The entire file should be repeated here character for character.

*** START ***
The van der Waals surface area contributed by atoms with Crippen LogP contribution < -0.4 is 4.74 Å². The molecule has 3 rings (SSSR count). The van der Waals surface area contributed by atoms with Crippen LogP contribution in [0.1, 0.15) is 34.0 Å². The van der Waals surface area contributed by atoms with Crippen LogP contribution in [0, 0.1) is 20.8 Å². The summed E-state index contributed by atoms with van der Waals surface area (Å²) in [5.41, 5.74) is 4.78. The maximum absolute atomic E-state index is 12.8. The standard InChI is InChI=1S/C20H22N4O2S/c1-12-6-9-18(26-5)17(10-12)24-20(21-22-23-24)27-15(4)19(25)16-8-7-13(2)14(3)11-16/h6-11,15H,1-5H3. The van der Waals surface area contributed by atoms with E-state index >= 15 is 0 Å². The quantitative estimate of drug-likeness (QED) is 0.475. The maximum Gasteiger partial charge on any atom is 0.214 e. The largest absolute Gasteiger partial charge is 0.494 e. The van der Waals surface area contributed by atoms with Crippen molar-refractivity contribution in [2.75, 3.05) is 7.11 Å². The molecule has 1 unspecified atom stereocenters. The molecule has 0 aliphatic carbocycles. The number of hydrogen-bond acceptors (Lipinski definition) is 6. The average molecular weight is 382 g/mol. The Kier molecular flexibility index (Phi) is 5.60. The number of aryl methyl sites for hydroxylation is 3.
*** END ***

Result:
The van der Waals surface area contributed by atoms with Crippen LogP contribution < -0.4 is 4.74 Å². The molecule has 3 rings (SSSR count). The van der Waals surface area contributed by atoms with Crippen LogP contribution in [0.1, 0.15) is 34.0 Å². The van der Waals surface area contributed by atoms with Crippen LogP contribution in [0, 0.1) is 20.8 Å². The summed E-state index contributed by atoms with van der Waals surface area (Å²) in [5.41, 5.74) is 4.78. The maximum absolute atomic E-state index is 12.8. The standard InChI is InChI=1S/C20H22N4O2S/c1-12-6-9-18(26-5)17(10-12)24-20(21-22-23-24)27-15(4)19(25)16-8-7-13(2)14(3)11-16/h6-11,15H,1-5H3. The van der Waals surface area contributed by atoms with E-state index >= 15 is 0 Å². The quantitative estimate of drug-likeness (QED) is 0.475. The maximum Gasteiger partial charge on any atom is 0.214 e. The largest absolute Gasteiger partial charge is 0.494 e. The van der Waals surface area contributed by atoms with Crippen molar-refractivity contribution in [2.75, 3.05) is 7.11 Å². The molecule has 1 unspecified atom stereocenters. The molecule has 0 aliphatic carbocycles. The number of hydrogen-bond acceptors (Lipinski definition) is 6. The average molecular weight is 382 g/mol. The Kier molecular flexibility index (Phi) is 5.60. The number of aryl methyl sites for hydroxylation is 3.